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Michelle Russell: a profile

Michelle Russell is the first female chief executive of the Security Industry Authority; but that is not the most significant first for the new SIA chief, writes Mark Rowe in this profile.

How to judge an SIA chief, by comparison with the five previous ones, in the SIA’s 19 years of chiefs so far? To use the measure of how each related to the hundreds of thousands of door staff, security officers, CCTV control room operators and bodyguards is at once wrong, and ideal. Wrong, because we can be sure that whether or how candidates empathised with the 389,000 SIA licence-holders did not count much with the Home Office recruiters. Ideal, because that measure does throw some light on the personality of each – a window on the soul, even.

To briefly recap the chiefs so far – and at six in 19 years, if that were Roman emperors, it would count as a fairly turbulent period. While SIA chiefs unlike Roman emperors do not wind up mostly assassinated, it is a fact that only one of the first five had a natural ending to his term. The era of the first chief, John Saunders, ended in legals; the second, Mike Wilson, exited suddenly. Bill Butler’s time ended when he retired; significantly, he is the only chief to still have any profile in the security industry, still chairing the annual Association of Security Consultants’ (ASC) conference Consec each autumn. He remains a Chartered Security Professional (CSyP). The next two, Alan Clamp and Ian Todd, each came from a specialist regulatory background, and within a couple of years or so moved on to other, similar, regulatory posts.

John Saunders cannot really be judged on how he related to the SIA-badged, because his task was – more mountainous than it may seem looking back – to get the SIA in place, while working out such basics as estimating how many there were to licence. Mike Wilson with his military background gave the impression that in civilian life he could not shake his officer (the military rank, that is, not job role) class mentality, for good and ill, which made it difficult for him to relate to the privates of this world – though he meant well. Bill Butler was an accountant. Ian Todd had the best back-story, having worked on the ‘front line’, as a paramedic. While it’s allowed that Clamp and Todd left the SIA for personal career reasons – it happens everywhere, all the time – it could rankle with some in the security industry who are in it for the duration, for another thing because the SIA tends to seek long-serving industry figures to volunteer to contribute to strategies, agendas and the like.

Some SIA chiefs made more efforts than others to understand, and be seen to understand, the front line whether by accompanying SIA staffers on operations, or by even undergoing the training required for SIA licence application. Like so much in life, this could be taken numerous ways. Did it show willing to get to grips with what the daily work of private security is like, to better inform SIA policy? Or did it just prove that the chief was out of touch to begin with?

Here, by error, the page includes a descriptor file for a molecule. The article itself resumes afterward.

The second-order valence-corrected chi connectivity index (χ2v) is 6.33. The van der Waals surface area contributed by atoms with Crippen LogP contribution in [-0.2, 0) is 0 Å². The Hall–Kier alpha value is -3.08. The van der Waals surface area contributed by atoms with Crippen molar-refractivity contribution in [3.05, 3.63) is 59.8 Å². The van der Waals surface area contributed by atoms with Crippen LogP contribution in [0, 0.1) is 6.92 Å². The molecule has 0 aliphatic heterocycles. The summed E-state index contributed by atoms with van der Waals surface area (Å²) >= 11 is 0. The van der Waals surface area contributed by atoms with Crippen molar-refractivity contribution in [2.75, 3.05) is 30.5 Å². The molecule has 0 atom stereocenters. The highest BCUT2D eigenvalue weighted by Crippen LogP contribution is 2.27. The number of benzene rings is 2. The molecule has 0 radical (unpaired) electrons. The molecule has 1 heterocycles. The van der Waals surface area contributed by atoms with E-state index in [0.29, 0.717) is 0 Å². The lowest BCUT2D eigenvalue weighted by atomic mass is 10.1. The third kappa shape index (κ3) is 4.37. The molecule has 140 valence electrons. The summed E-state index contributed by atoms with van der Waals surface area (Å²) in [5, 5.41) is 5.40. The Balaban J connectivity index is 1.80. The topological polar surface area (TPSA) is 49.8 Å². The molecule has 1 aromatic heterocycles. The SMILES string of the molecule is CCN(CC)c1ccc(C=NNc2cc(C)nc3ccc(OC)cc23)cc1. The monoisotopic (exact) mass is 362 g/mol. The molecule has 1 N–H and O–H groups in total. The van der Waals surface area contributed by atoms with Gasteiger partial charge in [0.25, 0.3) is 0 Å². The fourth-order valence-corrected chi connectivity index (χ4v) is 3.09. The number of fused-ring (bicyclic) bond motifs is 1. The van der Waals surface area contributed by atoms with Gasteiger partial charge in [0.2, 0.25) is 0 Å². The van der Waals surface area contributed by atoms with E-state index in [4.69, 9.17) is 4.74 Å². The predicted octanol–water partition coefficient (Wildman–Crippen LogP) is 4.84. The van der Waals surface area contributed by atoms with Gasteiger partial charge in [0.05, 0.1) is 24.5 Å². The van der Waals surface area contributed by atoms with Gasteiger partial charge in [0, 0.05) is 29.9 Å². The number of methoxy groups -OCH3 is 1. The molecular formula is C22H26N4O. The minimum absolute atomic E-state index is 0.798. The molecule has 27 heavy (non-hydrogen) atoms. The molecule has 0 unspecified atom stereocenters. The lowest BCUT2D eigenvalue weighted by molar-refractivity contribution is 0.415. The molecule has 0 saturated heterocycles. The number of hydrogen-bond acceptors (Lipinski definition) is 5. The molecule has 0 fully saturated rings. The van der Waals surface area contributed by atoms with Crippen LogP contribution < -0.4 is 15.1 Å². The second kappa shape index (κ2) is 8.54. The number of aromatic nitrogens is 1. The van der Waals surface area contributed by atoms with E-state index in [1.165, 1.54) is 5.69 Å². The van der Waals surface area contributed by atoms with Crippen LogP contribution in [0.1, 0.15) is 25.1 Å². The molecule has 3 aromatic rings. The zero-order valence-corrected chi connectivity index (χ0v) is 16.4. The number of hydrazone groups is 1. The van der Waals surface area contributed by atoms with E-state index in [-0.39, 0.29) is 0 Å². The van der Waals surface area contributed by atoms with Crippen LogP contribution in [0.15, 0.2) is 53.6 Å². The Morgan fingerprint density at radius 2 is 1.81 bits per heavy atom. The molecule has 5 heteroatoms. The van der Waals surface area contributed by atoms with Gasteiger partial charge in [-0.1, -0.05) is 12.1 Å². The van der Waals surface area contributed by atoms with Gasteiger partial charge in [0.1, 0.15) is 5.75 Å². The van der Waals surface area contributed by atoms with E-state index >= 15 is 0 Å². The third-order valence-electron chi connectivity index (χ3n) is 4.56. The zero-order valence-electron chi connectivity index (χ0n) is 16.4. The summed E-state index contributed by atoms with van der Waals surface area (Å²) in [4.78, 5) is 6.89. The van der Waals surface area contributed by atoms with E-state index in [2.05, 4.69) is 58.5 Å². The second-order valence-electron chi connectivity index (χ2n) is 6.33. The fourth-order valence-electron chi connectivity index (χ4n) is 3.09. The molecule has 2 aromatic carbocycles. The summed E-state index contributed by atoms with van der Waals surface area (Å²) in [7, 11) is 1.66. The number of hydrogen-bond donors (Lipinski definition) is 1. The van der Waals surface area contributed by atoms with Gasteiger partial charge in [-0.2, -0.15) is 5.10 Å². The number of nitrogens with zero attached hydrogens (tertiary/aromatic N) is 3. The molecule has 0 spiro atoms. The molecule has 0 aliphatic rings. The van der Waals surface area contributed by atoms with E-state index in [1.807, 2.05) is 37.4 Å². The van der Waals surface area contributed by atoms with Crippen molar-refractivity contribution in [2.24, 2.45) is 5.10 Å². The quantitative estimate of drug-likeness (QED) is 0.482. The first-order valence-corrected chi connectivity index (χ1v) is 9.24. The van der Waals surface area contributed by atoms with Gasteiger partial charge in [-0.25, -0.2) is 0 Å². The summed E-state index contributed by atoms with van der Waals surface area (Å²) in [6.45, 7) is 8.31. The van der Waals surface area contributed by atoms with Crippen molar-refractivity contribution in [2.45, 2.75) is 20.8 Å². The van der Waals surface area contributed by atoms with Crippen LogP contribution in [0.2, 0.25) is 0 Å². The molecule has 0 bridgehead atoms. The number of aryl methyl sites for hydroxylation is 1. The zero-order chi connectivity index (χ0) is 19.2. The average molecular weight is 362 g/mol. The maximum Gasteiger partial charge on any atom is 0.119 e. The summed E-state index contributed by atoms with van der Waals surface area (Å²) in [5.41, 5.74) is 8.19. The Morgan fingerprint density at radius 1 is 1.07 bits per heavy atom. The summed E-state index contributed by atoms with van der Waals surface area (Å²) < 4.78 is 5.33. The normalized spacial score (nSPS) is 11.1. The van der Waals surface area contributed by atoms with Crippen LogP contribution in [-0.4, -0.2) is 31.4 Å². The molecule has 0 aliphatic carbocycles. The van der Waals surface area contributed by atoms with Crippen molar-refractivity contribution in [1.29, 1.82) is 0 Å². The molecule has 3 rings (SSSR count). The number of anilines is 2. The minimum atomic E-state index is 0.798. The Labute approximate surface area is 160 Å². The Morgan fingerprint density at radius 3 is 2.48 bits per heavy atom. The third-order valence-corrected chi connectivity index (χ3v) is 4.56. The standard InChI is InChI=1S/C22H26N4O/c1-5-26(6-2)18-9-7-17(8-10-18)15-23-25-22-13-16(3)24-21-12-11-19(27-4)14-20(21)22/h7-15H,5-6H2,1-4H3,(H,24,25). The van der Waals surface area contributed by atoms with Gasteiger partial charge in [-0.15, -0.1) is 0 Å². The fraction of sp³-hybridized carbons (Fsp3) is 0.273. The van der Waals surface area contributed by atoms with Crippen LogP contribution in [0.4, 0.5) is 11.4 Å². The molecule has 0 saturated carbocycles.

How much the SIA chief identifies with those badged is unimportant because like any chief the head of the SIA has to be Janus-faced – to face inwards, to set priorities (with the chair of the Authority) and see that the couple of hundred or so staff work to them, and stay within the roughly £30m a year budget; and to represent the SIA outwards to (in the jargon) ‘stake-holders’, such as: the licensable sectors that pay for the regulator, the Home Office (the bureaucrats, notoriously dysfunctional; and the Home Office ministers, slow to make any decision and since 2010 and the end of the Labour government that set up the SIA, seldom showing any public interest in the Authority, or the security industry).

Where Michelle Russell looks like scoring highest of the SIA chiefs so far is in emotional intelligence; which does have a bearing on how she relates to the SIA-badged. In her first public appearance in-person, at the National Association for Healthcare Security conference in Birmingham yesterday, she spoke of the Liverpool Women’s Hospital security officer, who reportedly denied that he did anything heroic after the suspected suicide bomb detonation in a taxi on Sunday, November 14, and said all he was doing was his job. “That really resonates with the importance of the role of security in moments of intense need,” she told the event early on in her half hour speech. She added the correct insight; that security ordinarily blends into the background – ‘when everything is ok’ – until the emergency (invariably outside the regular nine to five when office staff are at their desks), when the public puts its trust in people doing Security.

This is not new of her; she has spoken with similar feeling in her year as interim chief; for example at Professional Security’s Women in Security (WiS) awards night in London in September.

To the NAHS conference as at the SIA’s own online conference the week before, and as SIA chair Heather Baily set out in her first in-person appearance last month to the Security Institute conference, Michelle Russell stresses that the SIA’s priority is in answering the ‘monitored recommendations’ (MRs) of the Manchester Arena Inquiry. Significantly, to the NAHS she spoke also in personal terms of having given evidence (like other SIA staffers) to the Inquiry – a daunting prospect for anyone, as anyone watching the Inquiry on Youtube can see for themselves. Michelle Russell confirmed this. Being a witness was ‘not a very easy experience’. Earlier she recalled how hard it was, ‘looking at the families at the back of the room, hanging on your every word’ – that is, the bereaved of some of those who died in the May 22, 2017 suicide bombing. In other words, with being in a position at the SIA, let alone on the front line wearing a SIA badge, comes responsibility.

Away from the podium she shows interest in what the other person has to say – she listens, with a view to learn. That is an important and has become a sadly rare quality in figures of authority. If Britain has seen a calamitous decline in public life and politics in its broadest sense in our time – and it has – it is because the elite, the one per cent, call them what you will – parliamentarians, leaders of corporate business – have chosen or been forced to insulate themselves from reality. Partly, it’s to protect themselves against terrorism and other criminal threats; partly because otherwise they’d be besieged by bores and nutters. Yet unavoidable or deliberate avoidance of reality has led to poor input into bad decisions, the corroding of civil society and public faith in democracy, and failures in a crisis.